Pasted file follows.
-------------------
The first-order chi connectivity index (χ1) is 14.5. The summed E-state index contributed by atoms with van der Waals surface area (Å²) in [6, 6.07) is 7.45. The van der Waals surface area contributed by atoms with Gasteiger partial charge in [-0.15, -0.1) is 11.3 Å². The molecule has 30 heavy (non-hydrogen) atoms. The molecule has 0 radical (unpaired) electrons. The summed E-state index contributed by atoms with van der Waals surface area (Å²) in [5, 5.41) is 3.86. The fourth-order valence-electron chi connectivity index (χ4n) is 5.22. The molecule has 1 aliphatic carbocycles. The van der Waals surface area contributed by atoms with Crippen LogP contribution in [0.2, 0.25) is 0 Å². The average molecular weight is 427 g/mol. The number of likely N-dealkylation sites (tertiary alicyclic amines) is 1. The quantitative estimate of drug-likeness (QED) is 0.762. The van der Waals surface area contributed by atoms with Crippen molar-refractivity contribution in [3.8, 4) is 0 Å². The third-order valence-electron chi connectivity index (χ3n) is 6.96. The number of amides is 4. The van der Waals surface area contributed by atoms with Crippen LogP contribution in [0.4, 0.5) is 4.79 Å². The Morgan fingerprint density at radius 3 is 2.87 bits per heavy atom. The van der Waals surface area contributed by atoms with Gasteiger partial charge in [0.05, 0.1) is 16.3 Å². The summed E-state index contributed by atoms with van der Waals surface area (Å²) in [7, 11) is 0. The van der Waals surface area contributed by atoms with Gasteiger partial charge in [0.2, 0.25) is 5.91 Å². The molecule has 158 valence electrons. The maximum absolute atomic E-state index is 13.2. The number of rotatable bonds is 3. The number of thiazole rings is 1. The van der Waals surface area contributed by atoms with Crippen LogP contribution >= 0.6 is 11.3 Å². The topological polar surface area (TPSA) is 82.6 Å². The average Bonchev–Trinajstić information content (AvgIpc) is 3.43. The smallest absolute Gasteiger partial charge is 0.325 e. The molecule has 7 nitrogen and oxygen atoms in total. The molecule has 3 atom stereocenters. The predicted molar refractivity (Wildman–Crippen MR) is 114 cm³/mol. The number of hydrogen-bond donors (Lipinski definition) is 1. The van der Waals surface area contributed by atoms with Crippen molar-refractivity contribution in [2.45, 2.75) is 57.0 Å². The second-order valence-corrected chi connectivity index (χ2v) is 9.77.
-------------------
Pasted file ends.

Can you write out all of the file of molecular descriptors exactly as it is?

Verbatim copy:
The first-order chi connectivity index (χ1) is 14.5. The summed E-state index contributed by atoms with van der Waals surface area (Å²) in [6, 6.07) is 7.45. The van der Waals surface area contributed by atoms with Gasteiger partial charge in [-0.15, -0.1) is 11.3 Å². The molecule has 30 heavy (non-hydrogen) atoms. The molecule has 0 radical (unpaired) electrons. The summed E-state index contributed by atoms with van der Waals surface area (Å²) in [5, 5.41) is 3.86. The fourth-order valence-electron chi connectivity index (χ4n) is 5.22. The molecule has 1 aliphatic carbocycles. The van der Waals surface area contributed by atoms with Crippen LogP contribution in [0.2, 0.25) is 0 Å². The average molecular weight is 427 g/mol. The number of likely N-dealkylation sites (tertiary alicyclic amines) is 1. The quantitative estimate of drug-likeness (QED) is 0.762. The van der Waals surface area contributed by atoms with Crippen molar-refractivity contribution in [3.8, 4) is 0 Å². The third-order valence-electron chi connectivity index (χ3n) is 6.96. The number of amides is 4. The van der Waals surface area contributed by atoms with Crippen LogP contribution in [0.4, 0.5) is 4.79 Å². The Morgan fingerprint density at radius 3 is 2.87 bits per heavy atom. The van der Waals surface area contributed by atoms with Gasteiger partial charge in [0.05, 0.1) is 16.3 Å². The summed E-state index contributed by atoms with van der Waals surface area (Å²) in [7, 11) is 0. The van der Waals surface area contributed by atoms with Gasteiger partial charge in [0.2, 0.25) is 5.91 Å². The molecule has 158 valence electrons. The maximum absolute atomic E-state index is 13.2. The number of rotatable bonds is 3. The number of thiazole rings is 1. The van der Waals surface area contributed by atoms with Crippen LogP contribution >= 0.6 is 11.3 Å². The topological polar surface area (TPSA) is 82.6 Å². The average Bonchev–Trinajstić information content (AvgIpc) is 3.43. The smallest absolute Gasteiger partial charge is 0.325 e. The molecule has 7 nitrogen and oxygen atoms in total. The molecule has 3 atom stereocenters. The predicted molar refractivity (Wildman–Crippen MR) is 114 cm³/mol. The number of hydrogen-bond donors (Lipinski definition) is 1. The van der Waals surface area contributed by atoms with Crippen molar-refractivity contribution in [2.45, 2.75) is 57.0 Å². The second-order valence-corrected chi connectivity index (χ2v) is 9.77.